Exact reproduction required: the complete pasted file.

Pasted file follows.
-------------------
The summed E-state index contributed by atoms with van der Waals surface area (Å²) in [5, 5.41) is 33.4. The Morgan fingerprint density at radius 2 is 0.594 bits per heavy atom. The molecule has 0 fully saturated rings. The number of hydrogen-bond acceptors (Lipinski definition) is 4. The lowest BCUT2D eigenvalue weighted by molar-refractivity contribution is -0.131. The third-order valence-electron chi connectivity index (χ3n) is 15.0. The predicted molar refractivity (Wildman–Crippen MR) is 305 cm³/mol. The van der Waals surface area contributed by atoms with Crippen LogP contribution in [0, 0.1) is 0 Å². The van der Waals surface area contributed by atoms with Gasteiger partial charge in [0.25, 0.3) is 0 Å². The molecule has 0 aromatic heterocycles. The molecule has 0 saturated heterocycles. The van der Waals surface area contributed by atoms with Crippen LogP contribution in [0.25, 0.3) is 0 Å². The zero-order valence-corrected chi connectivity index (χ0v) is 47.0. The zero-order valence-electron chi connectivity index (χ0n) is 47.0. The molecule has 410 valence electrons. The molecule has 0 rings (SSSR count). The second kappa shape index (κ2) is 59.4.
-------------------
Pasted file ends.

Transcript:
The summed E-state index contributed by atoms with van der Waals surface area (Å²) in [5, 5.41) is 33.4. The Morgan fingerprint density at radius 2 is 0.594 bits per heavy atom. The molecule has 0 fully saturated rings. The number of hydrogen-bond acceptors (Lipinski definition) is 4. The lowest BCUT2D eigenvalue weighted by molar-refractivity contribution is -0.131. The third-order valence-electron chi connectivity index (χ3n) is 15.0. The predicted molar refractivity (Wildman–Crippen MR) is 305 cm³/mol. The van der Waals surface area contributed by atoms with Crippen LogP contribution in [0, 0.1) is 0 Å². The van der Waals surface area contributed by atoms with Gasteiger partial charge in [0.25, 0.3) is 0 Å². The molecule has 0 aromatic heterocycles. The molecule has 0 saturated heterocycles. The van der Waals surface area contributed by atoms with Crippen LogP contribution in [0.25, 0.3) is 0 Å². The zero-order valence-corrected chi connectivity index (χ0v) is 47.0. The zero-order valence-electron chi connectivity index (χ0n) is 47.0. The molecule has 410 valence electrons. The molecule has 0 rings (SSSR count). The second kappa shape index (κ2) is 59.4.